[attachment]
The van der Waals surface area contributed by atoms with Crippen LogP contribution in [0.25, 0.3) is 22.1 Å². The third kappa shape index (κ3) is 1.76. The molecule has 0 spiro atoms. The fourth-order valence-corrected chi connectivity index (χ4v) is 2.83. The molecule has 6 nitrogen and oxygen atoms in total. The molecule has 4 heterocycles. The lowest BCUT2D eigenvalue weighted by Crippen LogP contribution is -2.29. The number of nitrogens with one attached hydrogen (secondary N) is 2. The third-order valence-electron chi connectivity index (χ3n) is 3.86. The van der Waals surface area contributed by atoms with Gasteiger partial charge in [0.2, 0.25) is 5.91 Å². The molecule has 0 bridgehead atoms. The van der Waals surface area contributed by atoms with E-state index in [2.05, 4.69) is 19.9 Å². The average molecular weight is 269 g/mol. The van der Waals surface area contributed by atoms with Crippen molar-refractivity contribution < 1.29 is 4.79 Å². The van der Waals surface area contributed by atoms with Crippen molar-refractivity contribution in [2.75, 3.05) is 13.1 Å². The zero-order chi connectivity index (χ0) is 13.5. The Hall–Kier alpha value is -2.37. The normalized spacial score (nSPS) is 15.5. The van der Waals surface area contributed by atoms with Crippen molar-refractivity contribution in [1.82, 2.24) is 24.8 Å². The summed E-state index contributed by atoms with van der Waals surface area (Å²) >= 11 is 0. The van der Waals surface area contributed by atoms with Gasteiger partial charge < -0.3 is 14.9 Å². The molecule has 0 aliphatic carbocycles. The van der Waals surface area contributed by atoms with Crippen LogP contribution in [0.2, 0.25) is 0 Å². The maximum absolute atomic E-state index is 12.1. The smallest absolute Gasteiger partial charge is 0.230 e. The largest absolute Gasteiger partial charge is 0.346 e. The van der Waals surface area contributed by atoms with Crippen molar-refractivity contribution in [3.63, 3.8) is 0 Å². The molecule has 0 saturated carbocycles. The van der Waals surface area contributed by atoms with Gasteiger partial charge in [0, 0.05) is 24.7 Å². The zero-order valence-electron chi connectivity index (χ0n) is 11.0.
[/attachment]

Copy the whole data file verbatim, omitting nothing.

The van der Waals surface area contributed by atoms with Crippen LogP contribution in [0.25, 0.3) is 22.1 Å². The third kappa shape index (κ3) is 1.76. The molecule has 0 spiro atoms. The fourth-order valence-corrected chi connectivity index (χ4v) is 2.83. The molecule has 6 nitrogen and oxygen atoms in total. The molecule has 4 heterocycles. The lowest BCUT2D eigenvalue weighted by Crippen LogP contribution is -2.29. The number of nitrogens with one attached hydrogen (secondary N) is 2. The third-order valence-electron chi connectivity index (χ3n) is 3.86. The van der Waals surface area contributed by atoms with Gasteiger partial charge in [0.2, 0.25) is 5.91 Å². The molecule has 0 bridgehead atoms. The van der Waals surface area contributed by atoms with E-state index in [2.05, 4.69) is 19.9 Å². The average molecular weight is 269 g/mol. The van der Waals surface area contributed by atoms with Crippen molar-refractivity contribution < 1.29 is 4.79 Å². The van der Waals surface area contributed by atoms with Crippen molar-refractivity contribution in [2.75, 3.05) is 13.1 Å². The zero-order chi connectivity index (χ0) is 13.5. The Hall–Kier alpha value is -2.37. The normalized spacial score (nSPS) is 15.5. The van der Waals surface area contributed by atoms with Crippen molar-refractivity contribution in [1.82, 2.24) is 24.8 Å². The summed E-state index contributed by atoms with van der Waals surface area (Å²) >= 11 is 0. The van der Waals surface area contributed by atoms with Gasteiger partial charge < -0.3 is 14.9 Å². The molecule has 0 aliphatic carbocycles. The van der Waals surface area contributed by atoms with Crippen LogP contribution in [0.2, 0.25) is 0 Å². The maximum absolute atomic E-state index is 12.1. The smallest absolute Gasteiger partial charge is 0.230 e. The largest absolute Gasteiger partial charge is 0.346 e. The van der Waals surface area contributed by atoms with Crippen molar-refractivity contribution in [3.63, 3.8) is 0 Å². The molecule has 0 saturated carbocycles. The van der Waals surface area contributed by atoms with Gasteiger partial charge in [0, 0.05) is 24.7 Å². The zero-order valence-electron chi connectivity index (χ0n) is 11.0.